Today I’m delighted to welcome Kara Jorgensen to the blog.
Kara is an adjunct English professor and writer from New Jersey. She considers herself a period drama aficionado and the mother to a pack of mutts. To marry her love of science and Victorian literature, she decided to write a historical-fantasy steampunk series called the Ingenious Mechanical Devices.
Please tell about your latest book and where it fits in your Ingenious Mechanical Devices series.
Dead Magic is the fourth book in the Ingenious Mechanical Devices series. The story follows Immanuel and Emmeline who share a soul but live very separate lives. Neither one is particularly thrilled that their lives are tethered together by a soul or a shared painful past. As Immanuel settles into his new career as a museum curator, he soon realizes that their past won’t go quietly. Old villains are reappearing in new bodies, and Emmeline finds herself in possession of a magical tome that some questionable witches are after. They become entangled in a plot filled with occult rituals and dark magic that could awaken a creature from another world.
The Ingenious Mechanical Devices series takes place in a Late Victorian world where steam and electricity power the world alongside the hidden realm of magic. The series thus far has followed two separate groups: Eilian and Hadley who are the new Earl and Countess of Dorset and Adam, Immanuel, and Emmeline whose lives have become entangled through the events of book two, The Winter Garden. With each book, the characters seek to find their place in the world and leave it a little better than it was before.
Your “About” page says that you will “probably die slumped over a Victorian novel.” What do you love about Victorian fiction and do you have any favourite authors or books from the 19th century?
That’s hard to pinpoint. I think a lot of it is nostalgia. The Victorian Era was a time where there were still mysteries in the world, there was hope in tomorrow, and technologies that are so prevalent in our modern world were just in their infancy then.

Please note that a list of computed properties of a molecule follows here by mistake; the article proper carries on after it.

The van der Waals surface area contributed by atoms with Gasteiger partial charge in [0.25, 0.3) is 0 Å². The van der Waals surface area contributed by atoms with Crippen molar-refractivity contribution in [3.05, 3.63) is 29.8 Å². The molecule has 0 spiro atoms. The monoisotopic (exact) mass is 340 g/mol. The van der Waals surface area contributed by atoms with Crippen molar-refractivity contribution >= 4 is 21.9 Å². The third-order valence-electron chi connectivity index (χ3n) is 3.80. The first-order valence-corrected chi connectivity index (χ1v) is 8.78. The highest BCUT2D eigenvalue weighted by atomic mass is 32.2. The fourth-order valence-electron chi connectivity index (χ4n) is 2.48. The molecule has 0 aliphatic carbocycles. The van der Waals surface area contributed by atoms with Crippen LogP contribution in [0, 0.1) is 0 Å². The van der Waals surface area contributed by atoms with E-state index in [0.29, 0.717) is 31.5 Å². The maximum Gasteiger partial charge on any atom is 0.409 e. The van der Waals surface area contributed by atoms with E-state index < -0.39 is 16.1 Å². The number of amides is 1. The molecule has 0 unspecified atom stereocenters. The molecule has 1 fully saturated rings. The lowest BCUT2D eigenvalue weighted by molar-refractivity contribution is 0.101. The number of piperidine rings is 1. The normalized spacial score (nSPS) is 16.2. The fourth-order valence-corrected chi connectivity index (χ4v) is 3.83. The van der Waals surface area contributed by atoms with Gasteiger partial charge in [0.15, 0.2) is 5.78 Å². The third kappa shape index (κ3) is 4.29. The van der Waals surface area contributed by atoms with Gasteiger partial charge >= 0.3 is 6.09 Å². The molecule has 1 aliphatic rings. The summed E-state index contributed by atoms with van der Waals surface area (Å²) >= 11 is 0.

The Victorians were a strange people in that they were incredibly conservative, yet Queen Victoria collected nude sketches while erotica and pornography became a budding industry.
My real favorites are later Victorian authors, like Sir Arthur Conan Doyle and Oscar Wilde. Wilde is probably my favorite Victorian figure, especially in contrast with Conan Doyle.
What lay behind your decision to write in the steampunk genre?
I was first introduced to the genre when I was in middle school.
I loved the aesthetic with the gears, leather, and corsets.
The costumes drew me in first, but then, I realized there were books with the same flavor. At the time, I was reading through all of Conan Doyle’s Sherlock Holmes stories, so anything from the same time period sucked me right in, especially since steampunk seemed so full of mystery and London fog. Then, I started writing steampunk stories for myself and discovered that I loved the diversity and possibilities of the genre. There are some many subgenres that can be worked into a steampunk story that the possibilities are endless.
What I love most is that I can work diverse characters into my stories, which would be harder with straight historical fiction.
How do you manage to balance being an indie author with your day job?
It isn’t easy, especially recently. In May, I finished up MFA in creative writing, and now I’m working at two universities as an adjunct English professor. I’m still getting accustomed to balancing grading and writing for myself, but I’m starting to get into a routine. Luckily, I like to write at night before bed, which usually means peace and quiet with few distractions. The key for me is finding a time to write every single day until it becomes a habit.
I must admit that I may have put off grading in favor of editing Dead Magic. Sometimes it must be done when there’s a deadline to meet.
What are your future writing plans?
My main plan right now is to write and publish at least three more novels in the Ingenious Mechanical Devices series. Each book will focus on a different set of characters, and strangely enough, they’re each a different genre: mystery, adventure, and paranormal-fantasy. At the same time, they’re still all steampunk or Victorian historical-fantasy, which is what I love about this genre. In the future, I’m also hoping to write a solarpunk series or something more contemporary but still involving paranormal creatures.
Thanks Kara, that was great!
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